A rip current is a phenomenon that occurs along shorelines with breaking waves. As the wave moves from deep water to shallow water it may break with a great deal of force in some places, while it is weak in other areas. This difference in strength of the wave's break can cause circulation cells to develop which form the rip current: a narrow and fast-moving strip of water that moves away from the shore. A variety of factors may affect the formation of the current including sandbars, piers, jetties, and the shape of the ocean floor.
Rip currents are often erroneously referred to as rip tides. Tides have to do with the ocean's water levels which predictably and slowly change primarily due to the moon's gravitational pull. Rip currents, on the other hand, exist irrespective of tides, forming suddenly and unexpectedly as a result of certain conditions of breaking waves. Put simply, tides have to do with the water level, and currents are faster streams of water moving in a larger body of water.
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A rip current is also different than an undertow which is a current of water pulling down to the ocean floor. An undertow therefore will pull a swimmer down, while a rip current will typically pull a swimmer out into the ocean.
This condition can be serious when it forms at a public beach, particularly for those who cannot swim well or at all. This is because current speeds are usually around one to two feet per second (about .3 to .6 meters per second). In some cases, a rip current may travel at speeds faster than eight feet per second (about 2.4 meters per second) – faster than an Olympic swimmer can swim. Therefore even the best of swimmers can be in danger if they do not know how to react if they find themselves in this current. Due to its speed and force, these currents result in more than 100 drowning deaths every year in the United States and have some relation to approximately 80% of water rescues.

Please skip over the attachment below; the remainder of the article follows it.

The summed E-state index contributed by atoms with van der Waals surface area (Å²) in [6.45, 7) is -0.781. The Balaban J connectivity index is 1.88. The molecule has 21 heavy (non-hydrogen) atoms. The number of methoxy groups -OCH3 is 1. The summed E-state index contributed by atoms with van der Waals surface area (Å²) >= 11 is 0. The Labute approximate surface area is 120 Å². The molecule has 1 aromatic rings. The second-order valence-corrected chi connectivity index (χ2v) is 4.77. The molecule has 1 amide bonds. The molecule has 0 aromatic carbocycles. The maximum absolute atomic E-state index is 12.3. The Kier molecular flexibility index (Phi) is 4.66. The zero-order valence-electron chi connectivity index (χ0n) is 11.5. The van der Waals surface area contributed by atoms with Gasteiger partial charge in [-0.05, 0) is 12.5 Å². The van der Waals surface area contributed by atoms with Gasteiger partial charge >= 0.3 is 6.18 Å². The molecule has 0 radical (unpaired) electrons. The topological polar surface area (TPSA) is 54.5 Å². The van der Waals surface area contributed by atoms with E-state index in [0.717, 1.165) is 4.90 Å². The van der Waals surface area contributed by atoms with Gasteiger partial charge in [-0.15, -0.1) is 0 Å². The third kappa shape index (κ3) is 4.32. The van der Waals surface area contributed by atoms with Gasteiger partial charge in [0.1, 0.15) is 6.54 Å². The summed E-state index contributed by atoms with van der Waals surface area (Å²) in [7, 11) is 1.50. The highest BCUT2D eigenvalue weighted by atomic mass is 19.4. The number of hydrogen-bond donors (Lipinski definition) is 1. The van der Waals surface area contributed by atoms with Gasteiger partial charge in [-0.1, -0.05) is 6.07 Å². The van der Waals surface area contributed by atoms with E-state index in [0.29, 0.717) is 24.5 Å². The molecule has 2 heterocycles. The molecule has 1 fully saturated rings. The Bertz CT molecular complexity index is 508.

To avoid drowning in a rip current, it is important to recognize sea conditions. Areas in the water that are a different color than surrounding water can be a sign of a rip current. Choppy, churning water is another sign, as is a line of seaweed, foam, or other debris moving forward in the water.
Conversely, unusually calm looking waters can also be a sign. A break in the pattern of the waves moving toward the shore may also mean a rip current is brewing beneath the water’s surface. It should be noted, however, that the current may be present and not exhibit any of these signs.
To remain safe, swimmers should never swim alone and should exercise extreme caution when swimming at beaches without lifeguards on duty. Swimmers caught in a rip current should remain calm and swim in a direction that follows the shoreline, swimming to shore only once they are out of the current. If swimming along the shore is not possible, one should float or tread the water until free of the current. Attempting to swim toward shore while caught in the current will only result in exhaustion.